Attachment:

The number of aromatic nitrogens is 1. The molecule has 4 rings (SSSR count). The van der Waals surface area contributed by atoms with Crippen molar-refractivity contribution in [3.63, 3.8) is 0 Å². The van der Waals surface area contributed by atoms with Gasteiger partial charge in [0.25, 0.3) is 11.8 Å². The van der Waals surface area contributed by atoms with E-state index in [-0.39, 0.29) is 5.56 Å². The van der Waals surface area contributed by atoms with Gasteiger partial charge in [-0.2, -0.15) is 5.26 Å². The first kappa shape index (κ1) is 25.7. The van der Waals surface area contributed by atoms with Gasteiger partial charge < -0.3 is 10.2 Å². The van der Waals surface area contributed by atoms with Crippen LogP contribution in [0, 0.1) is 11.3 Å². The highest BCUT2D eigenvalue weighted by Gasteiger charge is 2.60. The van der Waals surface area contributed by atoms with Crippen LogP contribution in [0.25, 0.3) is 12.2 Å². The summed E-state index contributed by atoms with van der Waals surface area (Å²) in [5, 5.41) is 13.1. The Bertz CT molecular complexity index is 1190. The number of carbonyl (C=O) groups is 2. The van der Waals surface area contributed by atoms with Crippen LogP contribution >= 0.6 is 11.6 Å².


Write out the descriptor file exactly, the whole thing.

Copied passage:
The number of aromatic nitrogens is 1. The molecule has 4 rings (SSSR count). The van der Waals surface area contributed by atoms with Crippen molar-refractivity contribution in [3.63, 3.8) is 0 Å². The van der Waals surface area contributed by atoms with Gasteiger partial charge in [0.25, 0.3) is 11.8 Å². The van der Waals surface area contributed by atoms with E-state index in [-0.39, 0.29) is 5.56 Å². The van der Waals surface area contributed by atoms with Gasteiger partial charge in [-0.2, -0.15) is 5.26 Å². The first kappa shape index (κ1) is 25.7. The van der Waals surface area contributed by atoms with Gasteiger partial charge < -0.3 is 10.2 Å². The van der Waals surface area contributed by atoms with Crippen LogP contribution in [0, 0.1) is 11.3 Å². The highest BCUT2D eigenvalue weighted by Gasteiger charge is 2.60. The van der Waals surface area contributed by atoms with Crippen LogP contribution in [0.25, 0.3) is 12.2 Å². The summed E-state index contributed by atoms with van der Waals surface area (Å²) in [5, 5.41) is 13.1. The Bertz CT molecular complexity index is 1190. The number of carbonyl (C=O) groups is 2. The van der Waals surface area contributed by atoms with Crippen LogP contribution >= 0.6 is 11.6 Å².